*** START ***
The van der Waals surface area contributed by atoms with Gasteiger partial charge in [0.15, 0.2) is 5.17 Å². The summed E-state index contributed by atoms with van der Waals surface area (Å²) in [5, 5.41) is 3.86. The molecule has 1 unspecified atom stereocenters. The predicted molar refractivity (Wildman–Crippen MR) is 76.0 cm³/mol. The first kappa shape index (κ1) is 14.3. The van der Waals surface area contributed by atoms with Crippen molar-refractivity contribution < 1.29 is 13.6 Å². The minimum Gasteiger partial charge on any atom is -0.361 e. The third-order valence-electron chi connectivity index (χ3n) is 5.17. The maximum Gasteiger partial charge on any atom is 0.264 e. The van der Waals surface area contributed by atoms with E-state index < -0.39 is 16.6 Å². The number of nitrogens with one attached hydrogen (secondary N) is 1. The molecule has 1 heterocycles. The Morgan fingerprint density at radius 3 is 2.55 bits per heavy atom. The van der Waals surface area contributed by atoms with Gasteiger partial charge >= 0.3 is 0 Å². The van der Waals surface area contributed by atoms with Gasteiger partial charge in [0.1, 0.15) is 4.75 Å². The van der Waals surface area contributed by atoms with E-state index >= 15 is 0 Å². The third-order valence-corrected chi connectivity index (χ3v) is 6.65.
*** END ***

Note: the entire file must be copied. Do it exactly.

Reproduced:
The van der Waals surface area contributed by atoms with Gasteiger partial charge in [0.15, 0.2) is 5.17 Å². The summed E-state index contributed by atoms with van der Waals surface area (Å²) in [5, 5.41) is 3.86. The molecule has 1 unspecified atom stereocenters. The predicted molar refractivity (Wildman–Crippen MR) is 76.0 cm³/mol. The first kappa shape index (κ1) is 14.3. The van der Waals surface area contributed by atoms with Crippen molar-refractivity contribution < 1.29 is 13.6 Å². The minimum Gasteiger partial charge on any atom is -0.361 e. The third-order valence-electron chi connectivity index (χ3n) is 5.17. The maximum Gasteiger partial charge on any atom is 0.264 e. The van der Waals surface area contributed by atoms with E-state index < -0.39 is 16.6 Å². The number of nitrogens with one attached hydrogen (secondary N) is 1. The molecule has 1 heterocycles. The Morgan fingerprint density at radius 3 is 2.55 bits per heavy atom. The van der Waals surface area contributed by atoms with Gasteiger partial charge >= 0.3 is 0 Å². The van der Waals surface area contributed by atoms with Gasteiger partial charge in [0.1, 0.15) is 4.75 Å². The van der Waals surface area contributed by atoms with E-state index >= 15 is 0 Å². The third-order valence-corrected chi connectivity index (χ3v) is 6.65.